23 April 2015

And I Found Home | Guest Post for English Language Day

"If there is one thing Jennifer Emelife communicates in this short piece, it is that the book and language present us with possibilities, and when we tap into these, there is no quantifying the fulfillment we experience nor is there any limit to our growth." - Editor's note.

Guest Writer: Jennifer Chinenye Emelife

I grew up in an environment where Literature was a wandering young pregnant lady with an attractive face but no home. People saw her on the streets, greeted her with a quick smile and even quicker steps. There were only a few young people enthusiastic about writing, and they didn't show it. But I had a number of friends in secondary school who formed a small reading circle.

Ramatu was the one who always had all the books. Amarachi somehow knew how to get them from her. I usually saw big Nafisa fondle one or two books during assemblies and each time it got to little Rafat's turn, I knew they were soon coming to me. That was how I got half the books I owned then.

I wanted badly to meet people like me. People who understood the language of the pen, but everyone around me were busy chasing figures and plotting graphs. Mixing chemicals and identifying specimens. My father didn't help matters as he ladened the huge book shelf he had constructed for us (he was very particular about the safety of our books, but most importantly, maximum performance in our academics) with different textbooks ranging from STAN Mathematics to MW Ayakoha's New School Physics for SSS, PN Okeke, Modern Biology and the likes. I watched my big sister drool at the sight of these books, watched how she read them with relish. When will I become Ramatu, Amarachi, or Nafisa? When will I adorn my section of the shelf with the story of Anowa or the Wedlock of the Gods? With Mills and Boons? With Achebe's Things Fall Apart and Soyinka's The Lion and the Jewel?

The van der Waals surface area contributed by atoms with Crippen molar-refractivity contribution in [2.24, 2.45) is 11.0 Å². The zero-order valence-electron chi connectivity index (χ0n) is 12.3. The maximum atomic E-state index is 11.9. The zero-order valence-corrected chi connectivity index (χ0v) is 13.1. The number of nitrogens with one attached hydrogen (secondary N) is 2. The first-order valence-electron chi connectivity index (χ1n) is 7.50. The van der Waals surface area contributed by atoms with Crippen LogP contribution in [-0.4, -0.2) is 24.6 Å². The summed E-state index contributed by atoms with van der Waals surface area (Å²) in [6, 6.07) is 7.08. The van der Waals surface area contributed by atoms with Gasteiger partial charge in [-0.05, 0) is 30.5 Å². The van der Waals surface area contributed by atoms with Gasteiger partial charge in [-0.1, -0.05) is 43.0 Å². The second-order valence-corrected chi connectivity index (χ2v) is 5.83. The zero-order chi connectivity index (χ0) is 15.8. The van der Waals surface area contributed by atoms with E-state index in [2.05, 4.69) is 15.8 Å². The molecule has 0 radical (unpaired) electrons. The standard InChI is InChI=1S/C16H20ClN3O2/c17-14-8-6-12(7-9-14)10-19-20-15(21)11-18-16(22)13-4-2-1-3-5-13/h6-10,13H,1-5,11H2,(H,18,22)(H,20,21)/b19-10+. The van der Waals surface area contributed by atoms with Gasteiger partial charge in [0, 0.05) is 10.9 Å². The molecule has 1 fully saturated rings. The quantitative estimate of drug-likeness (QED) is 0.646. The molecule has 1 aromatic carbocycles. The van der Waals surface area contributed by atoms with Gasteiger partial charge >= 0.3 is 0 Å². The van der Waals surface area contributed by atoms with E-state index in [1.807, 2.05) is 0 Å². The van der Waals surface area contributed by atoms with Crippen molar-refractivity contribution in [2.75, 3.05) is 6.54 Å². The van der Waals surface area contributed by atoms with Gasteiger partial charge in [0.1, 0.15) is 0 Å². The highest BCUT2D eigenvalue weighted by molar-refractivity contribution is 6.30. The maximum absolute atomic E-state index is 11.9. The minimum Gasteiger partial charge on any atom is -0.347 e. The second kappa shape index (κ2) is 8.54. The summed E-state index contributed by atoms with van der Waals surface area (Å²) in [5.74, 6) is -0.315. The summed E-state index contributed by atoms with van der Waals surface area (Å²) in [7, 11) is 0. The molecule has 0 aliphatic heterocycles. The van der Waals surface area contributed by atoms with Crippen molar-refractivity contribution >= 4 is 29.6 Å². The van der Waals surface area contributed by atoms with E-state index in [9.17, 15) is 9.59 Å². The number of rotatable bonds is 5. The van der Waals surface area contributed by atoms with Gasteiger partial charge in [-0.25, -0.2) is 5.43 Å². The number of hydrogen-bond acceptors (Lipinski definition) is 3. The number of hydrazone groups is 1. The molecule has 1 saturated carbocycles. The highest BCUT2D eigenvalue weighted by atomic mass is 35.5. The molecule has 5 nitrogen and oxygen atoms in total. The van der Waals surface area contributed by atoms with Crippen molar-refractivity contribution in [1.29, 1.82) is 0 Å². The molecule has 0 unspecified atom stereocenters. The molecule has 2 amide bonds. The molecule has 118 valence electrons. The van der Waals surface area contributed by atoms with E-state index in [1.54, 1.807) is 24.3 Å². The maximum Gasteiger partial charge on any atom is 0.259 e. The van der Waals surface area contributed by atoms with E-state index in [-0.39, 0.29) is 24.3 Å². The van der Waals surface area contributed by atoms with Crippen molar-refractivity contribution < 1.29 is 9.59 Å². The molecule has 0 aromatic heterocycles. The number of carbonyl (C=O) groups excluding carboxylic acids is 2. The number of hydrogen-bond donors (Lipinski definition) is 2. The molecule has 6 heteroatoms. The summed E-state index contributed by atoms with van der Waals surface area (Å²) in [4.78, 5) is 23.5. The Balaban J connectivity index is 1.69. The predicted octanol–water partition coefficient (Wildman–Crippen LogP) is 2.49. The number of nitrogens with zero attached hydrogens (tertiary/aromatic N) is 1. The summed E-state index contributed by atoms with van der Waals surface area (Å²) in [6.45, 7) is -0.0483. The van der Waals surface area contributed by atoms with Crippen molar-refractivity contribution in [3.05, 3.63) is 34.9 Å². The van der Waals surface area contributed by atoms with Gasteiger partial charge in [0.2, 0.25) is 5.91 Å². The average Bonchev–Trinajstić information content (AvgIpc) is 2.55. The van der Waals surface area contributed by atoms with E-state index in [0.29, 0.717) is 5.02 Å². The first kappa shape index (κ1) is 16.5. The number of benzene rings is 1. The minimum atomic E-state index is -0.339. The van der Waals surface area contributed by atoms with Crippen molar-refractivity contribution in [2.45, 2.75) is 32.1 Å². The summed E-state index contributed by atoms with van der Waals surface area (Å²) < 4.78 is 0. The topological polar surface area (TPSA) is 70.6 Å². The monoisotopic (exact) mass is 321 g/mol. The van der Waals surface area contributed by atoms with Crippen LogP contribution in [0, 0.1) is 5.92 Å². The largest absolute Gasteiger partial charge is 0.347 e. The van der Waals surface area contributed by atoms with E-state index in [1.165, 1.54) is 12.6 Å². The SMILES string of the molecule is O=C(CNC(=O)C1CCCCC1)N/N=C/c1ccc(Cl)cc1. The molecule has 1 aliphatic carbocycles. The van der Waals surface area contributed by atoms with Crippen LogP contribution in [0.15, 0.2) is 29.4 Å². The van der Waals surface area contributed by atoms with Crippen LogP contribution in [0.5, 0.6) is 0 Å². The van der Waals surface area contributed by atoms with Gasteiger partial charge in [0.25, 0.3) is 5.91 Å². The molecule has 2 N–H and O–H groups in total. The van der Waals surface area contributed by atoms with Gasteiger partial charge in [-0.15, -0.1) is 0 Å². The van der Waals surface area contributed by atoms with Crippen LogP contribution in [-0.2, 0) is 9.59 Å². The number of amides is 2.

I needed to break away. I needed to be with people who understood me. To read books that spoke to me subtle words that appealed to my soul, took me to another world, and left me astonished. Not pages marred with the intrusion of crippling figures and symbols signalling me to an unknown destination with their fervent search for x, y, or z.

It was a miracle when after my Junior WAEC examinations, I was enlisted among those to further in Arts for senior secondary studies. I remember falling to the floor in glee and then running to my mum's shop to give her the good news. 

I remember meeting daddy's scowling face as he said, "You didn't work hard enough! You should be in the Sciences!" 

"…just like your sister," I completed, silently. 

If I was ever grateful to failure, it was for leading me the Art way.

Life suddenly became beautiful. I devoured the subject, Literature-in-English, like a hungry bear. Soon, my library section was filled with precious gifts that exalted me above the human realm – fiction. Everyone at home thought me odd. I was found everywhere with a book and a pen. Father felt that was the height of all frivolities. Mother was scared her poor daughter's head was missing some nuts. But I felt tall and continued to learn more about Literature. Then I met Shakespeare.

William Shakespeare held my arm and led me gently through the literary field. A long walk it was, but there, he taught me to use language ad infinitum. Renewing and refreshing. He showed me the beauty that is in writing and jarred my mind's eyes open to see beyond the words I read. I knew only then that I had found a home. 

Years later, when my father came preaching that I apply for a professional course, like Law, to study in the university, I placed a large book over my head and let its leaves fall to my ears. Deaf, I walked to the Cyber Cafe and when I logged into my prospective school's site, there was only one course calling out to me – Literature.

Today, the UN celebrates the English Language. Language so widely spoken it has unified the world into one tongue. So we remember Shakespeare, who by his many quotations, has enriched the English language, moulding it into different literary forms. He has proven to be eternal, just as the language.

Here are lines from Shakespeare's Sonnet 55, with which I celebrate the longevity of the English Language:
Not marble, nor the gilded monuments 
Of princes, shall outlive this powerful rhyme;
But you shall shine more bright in these contents 
Than unswept stone, besmear'd with sluttish time.

Happy English Language Day.
Happy Birthday, William Shakespeare.

About Our Guest Writer
Jennifer Chinenye Emelife is a school teacher who loves to write. She studied Literature-in-English at the Usmanu Danfodiyo University, Sokoto. Currently living in Lagos, her fiction has been featured in an anthology called A Basket of Tales, an anniversary project of the current Association of Nigerian Authors (Benue State Chapter). She blogs at chijeniewrites.blogspot.com

Images credit: unesco, unog, izquotes

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